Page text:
no faux though


I don’t like fake things or fake people (see past post on masquerade). Therefore, I don’t like fake architecture or fake materials. Yes, last week’s events sparked this post, but I’ll spare you the actual stories.

What I see ought to be real, what I feel should be honest, what I experience should be genuine. I would love to say I’ve never broken this rule with my architecture, but that would be a tad disingenuous. However, authentic is the goal and when the decision rests on me, materials impersonating other materials are out.

It seems the construction world in America does not share my values – let alone even care. Perhaps very few people (mostly architects) have ever really cared.

I suppose one could make a case through history that elements of architecture have intentionally appeared to look like something other than what they were. We know the Greeks used this mimicry to replicate wood construction elements out of stone in their temples. Now we mimic the Greeks with EIFS, which in itself is a fake form of cement plaster stucco. <shudder>

My distaste for vinyl siding has always existed (I’m so sad I had to use it on a few recent projects…out of my control – seriously), but in the construction industry today, we keep seeing materials that are intended to appear as something other than they are. Why do we do that? Does the food industry do that? I doubt it (chefs chime in here and prove me right or wrong).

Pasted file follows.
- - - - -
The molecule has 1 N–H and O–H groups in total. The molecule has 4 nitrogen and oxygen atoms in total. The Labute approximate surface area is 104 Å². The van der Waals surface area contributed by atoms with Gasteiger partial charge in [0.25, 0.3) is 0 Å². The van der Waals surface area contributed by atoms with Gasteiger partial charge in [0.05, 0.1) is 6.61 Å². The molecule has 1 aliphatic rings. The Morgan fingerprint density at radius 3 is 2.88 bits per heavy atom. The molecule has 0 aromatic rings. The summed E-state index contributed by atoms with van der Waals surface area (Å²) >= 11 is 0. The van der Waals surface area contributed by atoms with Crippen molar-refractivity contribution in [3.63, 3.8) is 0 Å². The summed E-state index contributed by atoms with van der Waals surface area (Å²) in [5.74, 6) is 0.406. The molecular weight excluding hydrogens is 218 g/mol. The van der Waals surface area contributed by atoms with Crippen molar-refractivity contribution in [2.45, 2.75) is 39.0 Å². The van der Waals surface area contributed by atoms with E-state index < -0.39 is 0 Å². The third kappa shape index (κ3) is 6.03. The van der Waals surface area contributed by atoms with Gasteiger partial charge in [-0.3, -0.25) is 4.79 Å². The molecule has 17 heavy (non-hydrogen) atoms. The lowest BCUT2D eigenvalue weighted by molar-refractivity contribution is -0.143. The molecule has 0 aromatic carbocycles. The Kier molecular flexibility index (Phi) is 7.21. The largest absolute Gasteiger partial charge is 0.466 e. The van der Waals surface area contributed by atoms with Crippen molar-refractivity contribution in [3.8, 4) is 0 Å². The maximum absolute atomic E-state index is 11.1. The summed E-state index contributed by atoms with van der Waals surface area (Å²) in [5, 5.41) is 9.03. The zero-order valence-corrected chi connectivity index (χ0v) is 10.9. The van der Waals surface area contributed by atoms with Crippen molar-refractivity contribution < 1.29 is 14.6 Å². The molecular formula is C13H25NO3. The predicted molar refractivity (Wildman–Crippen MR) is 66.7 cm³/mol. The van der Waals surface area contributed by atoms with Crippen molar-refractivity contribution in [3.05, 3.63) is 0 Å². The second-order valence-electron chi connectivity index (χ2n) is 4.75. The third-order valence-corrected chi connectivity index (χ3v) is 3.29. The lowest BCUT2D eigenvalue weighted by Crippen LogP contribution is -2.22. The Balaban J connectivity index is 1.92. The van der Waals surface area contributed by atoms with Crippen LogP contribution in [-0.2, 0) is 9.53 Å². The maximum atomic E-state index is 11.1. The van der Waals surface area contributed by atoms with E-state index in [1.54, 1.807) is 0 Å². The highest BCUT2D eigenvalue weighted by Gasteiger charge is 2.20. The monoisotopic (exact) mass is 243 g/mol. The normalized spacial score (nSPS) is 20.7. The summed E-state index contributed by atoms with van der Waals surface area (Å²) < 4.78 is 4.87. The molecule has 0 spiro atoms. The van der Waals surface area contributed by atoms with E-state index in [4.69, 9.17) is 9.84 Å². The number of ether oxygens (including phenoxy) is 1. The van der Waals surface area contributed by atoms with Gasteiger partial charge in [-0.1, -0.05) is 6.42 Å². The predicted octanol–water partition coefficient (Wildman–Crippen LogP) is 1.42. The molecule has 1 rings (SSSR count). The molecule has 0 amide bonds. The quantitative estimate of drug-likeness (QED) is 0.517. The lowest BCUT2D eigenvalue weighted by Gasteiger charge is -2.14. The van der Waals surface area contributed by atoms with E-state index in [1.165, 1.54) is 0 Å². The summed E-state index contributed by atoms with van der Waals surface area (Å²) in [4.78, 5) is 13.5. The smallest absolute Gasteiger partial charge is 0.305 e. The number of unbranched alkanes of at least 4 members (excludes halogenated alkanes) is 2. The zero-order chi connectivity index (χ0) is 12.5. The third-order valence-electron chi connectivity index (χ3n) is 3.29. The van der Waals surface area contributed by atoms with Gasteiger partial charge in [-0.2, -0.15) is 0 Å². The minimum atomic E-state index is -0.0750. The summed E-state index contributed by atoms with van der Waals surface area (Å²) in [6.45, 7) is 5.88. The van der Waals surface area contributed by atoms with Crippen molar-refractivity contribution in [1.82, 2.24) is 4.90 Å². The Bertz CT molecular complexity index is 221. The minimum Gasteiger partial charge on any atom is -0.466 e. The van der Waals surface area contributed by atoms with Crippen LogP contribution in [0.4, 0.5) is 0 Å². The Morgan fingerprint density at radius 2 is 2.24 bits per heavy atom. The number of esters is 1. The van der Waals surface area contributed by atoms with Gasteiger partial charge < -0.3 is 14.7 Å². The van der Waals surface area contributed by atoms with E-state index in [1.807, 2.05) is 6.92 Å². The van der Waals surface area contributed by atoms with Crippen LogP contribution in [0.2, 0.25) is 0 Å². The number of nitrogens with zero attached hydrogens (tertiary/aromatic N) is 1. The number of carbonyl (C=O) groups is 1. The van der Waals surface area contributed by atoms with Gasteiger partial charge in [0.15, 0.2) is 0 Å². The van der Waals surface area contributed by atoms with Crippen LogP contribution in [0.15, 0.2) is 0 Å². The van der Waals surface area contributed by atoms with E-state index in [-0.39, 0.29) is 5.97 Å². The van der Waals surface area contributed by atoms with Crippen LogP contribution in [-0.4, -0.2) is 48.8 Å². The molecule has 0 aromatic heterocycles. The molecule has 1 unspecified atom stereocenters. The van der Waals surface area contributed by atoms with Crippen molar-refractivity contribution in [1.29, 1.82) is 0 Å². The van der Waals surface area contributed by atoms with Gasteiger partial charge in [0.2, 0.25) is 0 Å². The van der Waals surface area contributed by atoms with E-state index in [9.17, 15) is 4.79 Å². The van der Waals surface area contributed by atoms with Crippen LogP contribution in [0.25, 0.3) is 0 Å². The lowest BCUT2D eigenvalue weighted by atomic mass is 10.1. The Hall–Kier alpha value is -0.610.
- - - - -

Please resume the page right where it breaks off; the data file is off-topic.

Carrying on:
Here are a few that I struggle with at best or hate at worst. Share others with me please.

Vinyl siding (impersonating wood lap siding – with pressed in wood grain no less)


Simulated stone (concrete sponges glued on to a building)

faux stone

Thin Brick (super thin veneer glued on to appear as a thicker veneer)

thin brick

Wood grain ceramic tile (what’s wrong with ceramic tile?)


Plastic laminate (fake granite or marble texture at a lesser cost)

laminate granite

Faux paint finishes


I suppose if we take my basic value of “what you see is what you get” to the extreme, we would have to rule out standard brick veneer or any masonry veneer, fiber cement siding and even chrome plated brass faucets. That’s ideal, but not possible. We cannot go back to solid, structural brick walls, wood siding ultimately fails, so fiber cement lap siding has replaced it (and looks more real than vinyl), and brass or bronze do not fare well as an exposed metal in the kitchen or bathroom.